The Morning After: Stay Puft Edition
Burlesque marshmallow man, via The Candy Pitch
* Seventy-five-year-old Mamie "Peanut" Johnson, the "first and only woman to pitch in the Negro American League," is set to be commemorated with her own field in Northeast D.C.
* The National Area Woman's Foundation doles out some advice to the new cast of "Real Housewives of D.C." "Since I moved to Washington, D.C., I have been incredibly impressed by the number of intelligent, genuine, caring, friendly and strong women I’ve met," writes Mariah Craven. "Those women will not be on the 'Real Housewives of DC.'”
* The Washington Blade factors heavily into the Village Voice's story on the "death rattle" of gay print media:
Making things even harder for gay media—new and old—is the not-unpleasant problem of continuous and thorough examination of LGBT issues in big media like The New York Times, the Washington Post, and the Voice. Their coverage threatens to make already-threatened gay community weeklies, with their much more limited resources, redundant. Consider this: The photo that caught notorious professional homophobe George Alan Rekers with a male escort at an airport two months ago wasn’t taken for a gay paper, but for the Voice’s sister paper, Miami New Times.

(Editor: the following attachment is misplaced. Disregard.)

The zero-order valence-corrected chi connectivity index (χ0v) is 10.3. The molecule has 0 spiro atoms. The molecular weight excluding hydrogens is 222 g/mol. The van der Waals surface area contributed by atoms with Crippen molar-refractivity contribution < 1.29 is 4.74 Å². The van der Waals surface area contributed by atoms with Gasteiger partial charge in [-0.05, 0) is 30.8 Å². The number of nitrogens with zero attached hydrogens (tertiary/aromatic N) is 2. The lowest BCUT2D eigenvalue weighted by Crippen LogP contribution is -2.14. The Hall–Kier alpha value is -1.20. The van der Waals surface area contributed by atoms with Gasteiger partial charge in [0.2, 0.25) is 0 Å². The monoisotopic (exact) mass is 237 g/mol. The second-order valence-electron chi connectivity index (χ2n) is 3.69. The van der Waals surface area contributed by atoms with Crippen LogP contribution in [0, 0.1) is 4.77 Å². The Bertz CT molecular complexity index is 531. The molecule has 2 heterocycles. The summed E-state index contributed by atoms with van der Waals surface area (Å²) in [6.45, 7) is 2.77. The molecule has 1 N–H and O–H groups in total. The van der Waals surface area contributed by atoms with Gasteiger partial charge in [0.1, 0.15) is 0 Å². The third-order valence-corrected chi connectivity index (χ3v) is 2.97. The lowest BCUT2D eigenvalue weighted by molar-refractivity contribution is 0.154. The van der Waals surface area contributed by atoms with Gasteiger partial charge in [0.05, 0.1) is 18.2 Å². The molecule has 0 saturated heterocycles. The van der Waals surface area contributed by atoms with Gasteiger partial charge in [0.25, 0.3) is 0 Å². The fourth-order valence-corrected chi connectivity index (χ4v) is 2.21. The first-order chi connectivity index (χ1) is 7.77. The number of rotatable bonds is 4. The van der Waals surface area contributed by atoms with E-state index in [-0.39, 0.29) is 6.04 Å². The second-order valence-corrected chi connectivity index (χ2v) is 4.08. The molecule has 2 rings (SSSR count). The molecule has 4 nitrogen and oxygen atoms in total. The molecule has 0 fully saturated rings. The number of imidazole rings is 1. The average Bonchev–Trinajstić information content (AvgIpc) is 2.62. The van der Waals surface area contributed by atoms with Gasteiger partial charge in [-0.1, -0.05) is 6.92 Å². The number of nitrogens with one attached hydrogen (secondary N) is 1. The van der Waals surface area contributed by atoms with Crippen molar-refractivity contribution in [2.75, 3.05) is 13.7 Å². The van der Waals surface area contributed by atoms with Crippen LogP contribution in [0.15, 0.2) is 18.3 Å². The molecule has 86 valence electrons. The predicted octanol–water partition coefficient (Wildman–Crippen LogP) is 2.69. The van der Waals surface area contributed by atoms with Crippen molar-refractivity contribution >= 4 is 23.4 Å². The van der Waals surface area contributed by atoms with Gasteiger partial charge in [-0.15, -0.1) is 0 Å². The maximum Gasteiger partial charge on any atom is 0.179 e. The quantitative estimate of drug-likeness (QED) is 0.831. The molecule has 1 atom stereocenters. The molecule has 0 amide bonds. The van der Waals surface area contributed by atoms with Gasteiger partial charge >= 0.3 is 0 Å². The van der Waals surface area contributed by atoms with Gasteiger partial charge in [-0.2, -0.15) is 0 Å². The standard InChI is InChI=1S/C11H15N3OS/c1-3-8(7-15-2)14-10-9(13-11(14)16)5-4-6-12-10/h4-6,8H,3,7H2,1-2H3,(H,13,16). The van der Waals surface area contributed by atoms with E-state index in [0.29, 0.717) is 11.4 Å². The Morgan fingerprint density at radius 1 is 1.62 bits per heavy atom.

It's true that LGBT news has gone mainstream, but it's a bit odd for the Voice to lump itself and Miami New Times together with such "big media" dailies as The New York Times and the Washington Post. The Miami New Times, like the gay papers that the Voice declares as dying, is a weekly with limited resources and an equally uncertain future.
* Metro Weekly profiles a "model blood donor" who is ineligible to donate because he has sex with men. Says Lee Storrow: "I think it's powerful that I am someone who … would have been a lifetime donor—and could potentially be a lifetime donor—but isn't eligible because of this policy.''
* LGBT activist Peter Rosenstein on why he's not voting for Adrian Fenty:
Candidate Fenty promised support for marriage equality but Mayor Fenty never spoke up for it. He didn’t testify for it or allow his director of the Office of GLBT Affairs to do so. Compare that to the advocacy of mayors like Gavin Newsom and now even Michael Bloomberg and it really comes up short. He did sign a veto-proof bill and held a signing ceremony to be in on the celebration. He did sign a veto-proof bill and held a signing ceremony to be in on the celebration.
Candidate Fenty promised to fight against hate crimes. Mayor Fenty never even managed to get the words hate crimes out of his mouth. He refused to meet with the community at-large even though these crimes have been increasing. Candidate Fenty promised to hold a GLBT Economic Summit. Mayor Fenty refused to make this an event of the mayor’s office and has never found time to attend one. Candidate Fenty promised to take the message of fighting HIV/AIDS to the community, including the faith community. Mayor Fenty has never spoken to a faith-based group about HIV/AIDS.
Rick Rosendall's take: "This is too long, too one-sided, and too much about Peter Rosenstein."